In response to the recent Supreme Court decision that struck down the provision of the Defense of Marriage Act that defines marriage as limited to a union between a man and a woman, the United States Department of Labor recently revised the definition of spouse for purposes of eligibility under the Family and Medical Leave Act (FMLA).  The updated definition is as follows:

Spouse:  Spouse means a husband or wife as defined or recognized under state law for purposes of marriage in the state where the employee resides, including “common law” marriage and same-sex marriage.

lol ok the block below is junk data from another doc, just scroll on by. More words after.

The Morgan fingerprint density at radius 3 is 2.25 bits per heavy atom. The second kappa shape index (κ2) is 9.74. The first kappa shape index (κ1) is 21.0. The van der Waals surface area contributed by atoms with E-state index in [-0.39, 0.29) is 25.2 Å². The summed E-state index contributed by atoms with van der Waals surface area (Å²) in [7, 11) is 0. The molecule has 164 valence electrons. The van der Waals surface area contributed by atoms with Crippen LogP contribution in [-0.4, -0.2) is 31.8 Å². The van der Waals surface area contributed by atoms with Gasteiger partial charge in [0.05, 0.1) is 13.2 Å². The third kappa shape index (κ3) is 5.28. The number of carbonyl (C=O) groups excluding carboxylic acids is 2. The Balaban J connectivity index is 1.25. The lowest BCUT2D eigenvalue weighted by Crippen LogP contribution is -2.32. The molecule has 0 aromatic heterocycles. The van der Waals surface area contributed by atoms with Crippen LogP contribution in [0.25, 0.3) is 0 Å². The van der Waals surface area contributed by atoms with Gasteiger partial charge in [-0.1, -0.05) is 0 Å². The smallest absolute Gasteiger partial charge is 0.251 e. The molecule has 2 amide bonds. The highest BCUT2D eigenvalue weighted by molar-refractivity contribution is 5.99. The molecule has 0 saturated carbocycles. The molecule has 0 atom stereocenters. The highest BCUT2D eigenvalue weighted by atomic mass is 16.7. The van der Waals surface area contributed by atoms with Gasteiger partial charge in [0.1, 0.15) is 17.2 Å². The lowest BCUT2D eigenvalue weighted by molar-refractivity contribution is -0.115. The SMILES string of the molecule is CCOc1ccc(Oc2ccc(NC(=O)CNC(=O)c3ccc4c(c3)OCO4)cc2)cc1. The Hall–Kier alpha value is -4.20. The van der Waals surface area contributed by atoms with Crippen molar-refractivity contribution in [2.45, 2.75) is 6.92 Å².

The FMLA has always permitted eligible employees to take time off to care for a spouse who has a serious health condition.  Of course, the new definition of spouse provides much needed clarification for employers doing business in states that recognize same-sex marriage.  With the revised definition, if employees and their same-sex spouse both live and work in a state that recognizes same-sex marriage and employees are eligible to take FMLA leave, they may do so to care for their spouse.  Unfortunately, the new definition does not cover more complicated situations that often arise for multi-state employers.  For example, if employees and their same-sex spouse were legally married in New York but later relocate to a state that does not recognize same-sex marriage, such as Pennsylvania, but continue to work in New York, does the New York employer have to afford FMLA leave for non-resident employees to care for their same-sex spouse?  What rights, if any, are afforded in states such as Illinois that recognize same-sex civil unions but not same-sex or “common law” marriage?  Clearly, for multi-state employers the issue remains complicated and continues to evolve.